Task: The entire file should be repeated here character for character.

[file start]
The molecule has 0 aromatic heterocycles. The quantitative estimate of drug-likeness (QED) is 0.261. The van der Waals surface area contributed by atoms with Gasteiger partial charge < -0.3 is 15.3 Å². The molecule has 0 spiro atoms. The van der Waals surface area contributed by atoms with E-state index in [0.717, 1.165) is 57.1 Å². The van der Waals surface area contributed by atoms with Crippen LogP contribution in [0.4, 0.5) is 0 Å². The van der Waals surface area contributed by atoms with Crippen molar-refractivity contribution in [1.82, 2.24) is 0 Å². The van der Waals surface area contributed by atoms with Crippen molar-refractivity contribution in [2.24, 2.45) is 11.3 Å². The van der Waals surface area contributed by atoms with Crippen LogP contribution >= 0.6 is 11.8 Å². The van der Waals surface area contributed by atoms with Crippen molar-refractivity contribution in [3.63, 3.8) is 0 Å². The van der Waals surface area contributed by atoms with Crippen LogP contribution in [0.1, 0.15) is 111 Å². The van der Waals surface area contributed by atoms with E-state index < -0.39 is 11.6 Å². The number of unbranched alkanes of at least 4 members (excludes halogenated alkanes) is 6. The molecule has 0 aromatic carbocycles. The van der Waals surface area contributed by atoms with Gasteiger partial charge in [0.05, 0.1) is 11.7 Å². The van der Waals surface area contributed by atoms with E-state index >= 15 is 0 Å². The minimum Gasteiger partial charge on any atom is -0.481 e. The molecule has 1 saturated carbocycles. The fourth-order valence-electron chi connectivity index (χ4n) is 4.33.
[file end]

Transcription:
The molecule has 0 aromatic heterocycles. The quantitative estimate of drug-likeness (QED) is 0.261. The van der Waals surface area contributed by atoms with Gasteiger partial charge < -0.3 is 15.3 Å². The molecule has 0 spiro atoms. The van der Waals surface area contributed by atoms with E-state index in [0.717, 1.165) is 57.1 Å². The van der Waals surface area contributed by atoms with Crippen LogP contribution in [0.4, 0.5) is 0 Å². The van der Waals surface area contributed by atoms with Crippen molar-refractivity contribution in [1.82, 2.24) is 0 Å². The van der Waals surface area contributed by atoms with Crippen molar-refractivity contribution in [2.24, 2.45) is 11.3 Å². The van der Waals surface area contributed by atoms with Crippen LogP contribution >= 0.6 is 11.8 Å². The van der Waals surface area contributed by atoms with Crippen molar-refractivity contribution in [3.63, 3.8) is 0 Å². The van der Waals surface area contributed by atoms with Crippen LogP contribution in [0.1, 0.15) is 111 Å². The van der Waals surface area contributed by atoms with E-state index < -0.39 is 11.6 Å². The number of unbranched alkanes of at least 4 members (excludes halogenated alkanes) is 6. The molecule has 0 aromatic carbocycles. The van der Waals surface area contributed by atoms with Gasteiger partial charge in [0.05, 0.1) is 11.7 Å². The van der Waals surface area contributed by atoms with E-state index >= 15 is 0 Å². The minimum Gasteiger partial charge on any atom is -0.481 e. The molecule has 1 saturated carbocycles. The fourth-order valence-electron chi connectivity index (χ4n) is 4.33.